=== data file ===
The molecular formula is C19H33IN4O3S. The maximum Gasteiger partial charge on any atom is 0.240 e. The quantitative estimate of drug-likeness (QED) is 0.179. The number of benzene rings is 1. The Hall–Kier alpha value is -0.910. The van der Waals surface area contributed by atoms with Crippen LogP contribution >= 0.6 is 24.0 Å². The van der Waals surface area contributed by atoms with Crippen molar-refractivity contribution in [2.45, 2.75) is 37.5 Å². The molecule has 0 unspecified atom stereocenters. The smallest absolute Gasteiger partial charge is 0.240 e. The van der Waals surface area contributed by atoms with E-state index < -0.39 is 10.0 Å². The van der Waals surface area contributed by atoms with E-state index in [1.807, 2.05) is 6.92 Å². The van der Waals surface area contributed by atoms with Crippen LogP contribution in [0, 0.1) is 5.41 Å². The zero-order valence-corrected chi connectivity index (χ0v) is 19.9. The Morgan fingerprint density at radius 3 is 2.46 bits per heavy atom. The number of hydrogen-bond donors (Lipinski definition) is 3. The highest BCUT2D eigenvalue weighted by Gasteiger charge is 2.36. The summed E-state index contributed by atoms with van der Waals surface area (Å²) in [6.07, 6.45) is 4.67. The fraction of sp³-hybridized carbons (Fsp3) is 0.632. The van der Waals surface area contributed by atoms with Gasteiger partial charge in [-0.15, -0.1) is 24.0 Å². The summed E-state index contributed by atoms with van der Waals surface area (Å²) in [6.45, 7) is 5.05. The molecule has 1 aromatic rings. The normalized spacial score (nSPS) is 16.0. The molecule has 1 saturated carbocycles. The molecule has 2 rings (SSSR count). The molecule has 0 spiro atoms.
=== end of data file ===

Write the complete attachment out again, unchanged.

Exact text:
The molecular formula is C19H33IN4O3S. The maximum Gasteiger partial charge on any atom is 0.240 e. The quantitative estimate of drug-likeness (QED) is 0.179. The number of benzene rings is 1. The Hall–Kier alpha value is -0.910. The van der Waals surface area contributed by atoms with Crippen LogP contribution >= 0.6 is 24.0 Å². The van der Waals surface area contributed by atoms with Crippen molar-refractivity contribution in [2.45, 2.75) is 37.5 Å². The molecule has 0 unspecified atom stereocenters. The smallest absolute Gasteiger partial charge is 0.240 e. The van der Waals surface area contributed by atoms with E-state index < -0.39 is 10.0 Å². The van der Waals surface area contributed by atoms with E-state index in [1.807, 2.05) is 6.92 Å². The van der Waals surface area contributed by atoms with Crippen LogP contribution in [0, 0.1) is 5.41 Å². The zero-order valence-corrected chi connectivity index (χ0v) is 19.9. The Morgan fingerprint density at radius 3 is 2.46 bits per heavy atom. The number of hydrogen-bond donors (Lipinski definition) is 3. The highest BCUT2D eigenvalue weighted by Gasteiger charge is 2.36. The summed E-state index contributed by atoms with van der Waals surface area (Å²) in [6.07, 6.45) is 4.67. The fraction of sp³-hybridized carbons (Fsp3) is 0.632. The van der Waals surface area contributed by atoms with Gasteiger partial charge in [-0.15, -0.1) is 24.0 Å². The summed E-state index contributed by atoms with van der Waals surface area (Å²) in [6.45, 7) is 5.05. The molecule has 1 aromatic rings. The normalized spacial score (nSPS) is 16.0. The molecule has 1 saturated carbocycles. The molecule has 2 rings (SSSR count). The molecule has 0 spiro atoms.